For decades, Clara Chan's headspace was a whirl of numbers. The investment banker wrote reports whenever a company put its shares on the market for the first time. She kept tabs on gains and losses.
Upon retirement, the 54-year-old decided to follow her heart. Her husband directed her to Friends of the Museums (FOM), which runs a docent training programme.
“He knew that I loved general history. When I travelled, I would always visit a country's main museum to hear stories about the place, people and culture,” she said.
After attending an FOM public information meeting, Clara began a six-month training stint. This included lectures by university professors, curators, and experienced docents, learning how to condense volumes of information into a one-hour tour paper, and presenting them to visitors in an engaging manner.
“The structured programme boosted my confidence. Mentors gave us tips on public speaking, which was a new experience for me,” Clara said.
In 2010, she gave her first tour at the National Museum of Singapore. Clara took a group around the Singapore History Gallery, through early Singapore, to life during the Japanese Occupation and the city-state's astounding development since.
“Being a Singaporean, it makes me proud to share our history with others. Plus, it's a good feeling when they thank you after a tour,” she said.
She picks up tidbits of information from visitors, too. Once, an elderly Singaporean shared an anecdote at the gallery's rickshaw exhibit.
“It was one of her saddest childhood memories. Her neighbour was a rickshaw driver. Every night, she used to watch him peel a layer of debris off the soles of his feet. It was a mixture of dust, dirt, and tar that clung onto his skin,” Clara said. “I will always remember that story. Now, I share it with other visitors, as it speaks volumes about the generation that has passed.”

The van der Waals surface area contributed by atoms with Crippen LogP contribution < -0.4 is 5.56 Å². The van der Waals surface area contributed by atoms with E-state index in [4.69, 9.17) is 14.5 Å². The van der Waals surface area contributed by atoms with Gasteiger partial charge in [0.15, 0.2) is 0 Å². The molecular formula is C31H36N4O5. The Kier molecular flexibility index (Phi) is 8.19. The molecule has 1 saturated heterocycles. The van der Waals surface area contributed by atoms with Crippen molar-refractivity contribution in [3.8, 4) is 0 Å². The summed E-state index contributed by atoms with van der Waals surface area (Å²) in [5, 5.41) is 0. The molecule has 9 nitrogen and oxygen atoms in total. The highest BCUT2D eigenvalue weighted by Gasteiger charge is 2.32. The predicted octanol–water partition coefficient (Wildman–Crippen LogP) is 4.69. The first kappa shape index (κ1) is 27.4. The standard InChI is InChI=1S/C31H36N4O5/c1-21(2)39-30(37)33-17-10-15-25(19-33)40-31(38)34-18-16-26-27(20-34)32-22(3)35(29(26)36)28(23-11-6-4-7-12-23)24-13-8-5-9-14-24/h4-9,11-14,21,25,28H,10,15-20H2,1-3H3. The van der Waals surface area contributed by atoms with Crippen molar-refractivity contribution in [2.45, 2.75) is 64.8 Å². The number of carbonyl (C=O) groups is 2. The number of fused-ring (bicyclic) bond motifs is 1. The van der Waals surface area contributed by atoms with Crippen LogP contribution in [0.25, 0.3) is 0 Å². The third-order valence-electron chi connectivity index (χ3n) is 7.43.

Leading fellow docents
“As a docent, I didn't have many opportunities to interact with other volunteers. Now, I attend more meetings so I have gotten to know them better. Some have been guiding for 20 years, so I still have a lot to learn from the long-serving veterans,” she shared.
Despite additional commitments, Clara is still an active docent. She conducts tours, keeps up with research, and crafts fresh plans when exhibitions change. On most days, she has a packed schedule of meetings and guiding tasks. As a result, Clara makes it a point to spend evenings with her family. It is usually midnight when she starts to prepare for tours.
“Guiding was my first love. To me, the learning should not stop as President. It's just a matter of how I manage my time,” Clara said. “Volunteering involves self-sacrifice. I see it as my way of thanking society for giving me a new life. Before that, my life was focused on finance – it was not satisfying enough. Now, I lead a very fulfilling life.”
The future of heritage
During her term as President, Clara hopes to make guiding more inclusive. She wants to equip docents with skills to guide the disabled and those with special needs.
“There are many reservations about speaking to the public, but it's not that difficult. You just have to remember the key facts,” she said. “Volunteering results in a lot of personal growth. I would like to encourage more Singaporeans to come on board to volunteer.”
Clara has convinced at least one young Singaporean to volunteer, albeit in a different sector. Her eldest daughter, who is a journalist, has started volunteering with the non-profit organisation, HealthServe. She helps out with simple duties such as taking the blood pressure of migrant workers.
“In a way, I think my passion for heritage [volunteering] played a part. We are very close and she sees that I enjoy what I'm doing. So, she's pursuing something meaningful, too, aside from her work,” Clara said.
“I plan to keep up with guiding, as long as I can walk and remember my script,” she quipped.
By Annabelle Liang